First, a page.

What oil does my car need?

Wondering where to begin choosing oil for your vehicle? From viscosity grades to semi-synthetics, here’s what you need to know about types, specifications and grades of motor oil.

Wondering where to begin choosing oil for your vehicle? From viscosity grades to semi-synthetics, here’s what you need to know about types, specifications and grades of motor oil.

Daniel Hutson
From the Motor team
minute read
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Posted 24 DECEMBER 2020

Why is motor oil important?

Motor oil is essential for vehicles with combustion engines. It helps keep your engine’s moving parts lubricated and working smoothly, and also plays a role in cooling it to the right temperature. Modern engine oils also contain ingredients that help clean and reduce corrosion inside your car.

Because it’s so important, it’s worth keeping an eye on your oil levels and topping up whenever they get low. Whatever the age of your car, the UK government recommends checking your vehicle’s oil as often as the manufacturer’s handbook tells you to.

Find out how to check and top up engine oil.

Can I use any motor oil in my car?

Wondering if you can use up that old bottle of motor oil you bought for a previous vehicle? The answer is ‘probably not’. Different makes, models and engines need different kinds of oil, so if you have a new car, the chances are you’ll need to buy a new bottle.

You can find out what kind of oil you need by checking your vehicle’s handbook.

What do the ‘W’ and numbers mean?

It’s all about viscosity – how runny or thick the oil is. On bottles of motor oil, you’ll see one or two numbers with or without a W: like 5W40 or 30W. This is the oil’s viscosity grade.

Oils with two numbers in their codes, like 10W50 or 0W40, are called multigrade oils because they include additives that make the oil more or less viscous at different temperatures. The first, lower number tells you the viscosity of the oil in cold temperatures – the ‘W’ stands for winter. The number after the ‘W’ tells you the viscosity at higher temperatures – in other words, when the engine is running.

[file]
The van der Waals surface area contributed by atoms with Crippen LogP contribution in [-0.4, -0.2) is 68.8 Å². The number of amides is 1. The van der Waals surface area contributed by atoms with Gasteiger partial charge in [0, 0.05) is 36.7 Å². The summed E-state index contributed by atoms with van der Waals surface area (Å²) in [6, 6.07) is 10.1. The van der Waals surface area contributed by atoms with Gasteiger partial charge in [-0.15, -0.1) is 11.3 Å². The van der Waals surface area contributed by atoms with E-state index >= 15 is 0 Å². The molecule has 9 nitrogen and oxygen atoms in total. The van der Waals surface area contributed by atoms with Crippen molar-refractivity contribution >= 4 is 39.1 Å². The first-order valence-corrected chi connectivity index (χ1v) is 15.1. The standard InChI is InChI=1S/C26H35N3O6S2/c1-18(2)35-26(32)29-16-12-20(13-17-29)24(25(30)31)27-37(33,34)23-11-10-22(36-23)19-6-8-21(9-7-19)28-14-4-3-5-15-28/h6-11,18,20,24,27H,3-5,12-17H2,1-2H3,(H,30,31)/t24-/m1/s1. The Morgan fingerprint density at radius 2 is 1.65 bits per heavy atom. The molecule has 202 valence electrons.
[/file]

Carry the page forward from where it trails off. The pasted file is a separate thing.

Although the word ‘grade’ sounds like a measurement of quality, there’s no single best grade of motor oil. The best choice for your engine depends on its age, type and design.

Why does oil viscosity matter?

Viscosity is important because if the oil is too thick, it won’t flow through your engine properly and get to all the parts that need lubrication. If it’s too thin, it won’t give the engine’s moving parts enough protection from friction.

What is oil specification?

Oil specifications are set by bodies like the ACEA (European Automobile Manufacturers Association) or the API (American Petroleum Institute). The specifications on the bottle show that the oil formulation is up to date and has passed the relevant tests.

Different bodies have their own classification systems. For example, the API uses codes starting with the letter ‘S’ for petrol and ‘C’ for diesel, while the ACEA uses codes beginning with ‘A’ for petrol, ‘B’ for diesel and ‘C’ for vehicles that have a catalytic converter or low SAPS emission – that’s sulphate, ash, phosphorus and sulphur.

Some vehicle manufacturers set their own specifications too.

To find out which specification your vehicle needs, check your handbook.

What are synthetic and non-synthetic oils?

Engine oils can be mineral, synthetic or semi-synthetic.

  • Mineral, or conventional engine oils, are made from crude oil that’s been refined and processed for use in your car.
  • Synthetic oils are a more advanced version of conventional oils, made to last longer and be more resistant to high and low temperatures. The catch is that they also tend to be more expensive.
  • Semi-synthetic oils offer some of the benefits of synthetic oils and they’re a bit easier on your wallet.

Some modern vehicles can only use synthetic oils, while older vehicles may be fine with conventional oil. Always follow the advice in your vehicle’s handbook when it comes to oil type, grade and specification.

What happens if I use the wrong oil?

If you’ve put the wrong kind of oil into your vehicle during a top-up or oil change, it’s best to correct the problem as soon as possible.

Unlike misfuelling, putting the wrong kind of oil in your car may not cause immediate serious damage. But running your engine over time with the wrong kind of oil is likely to lead to extra wear and tear inside your car - and could affect fuel economy too.

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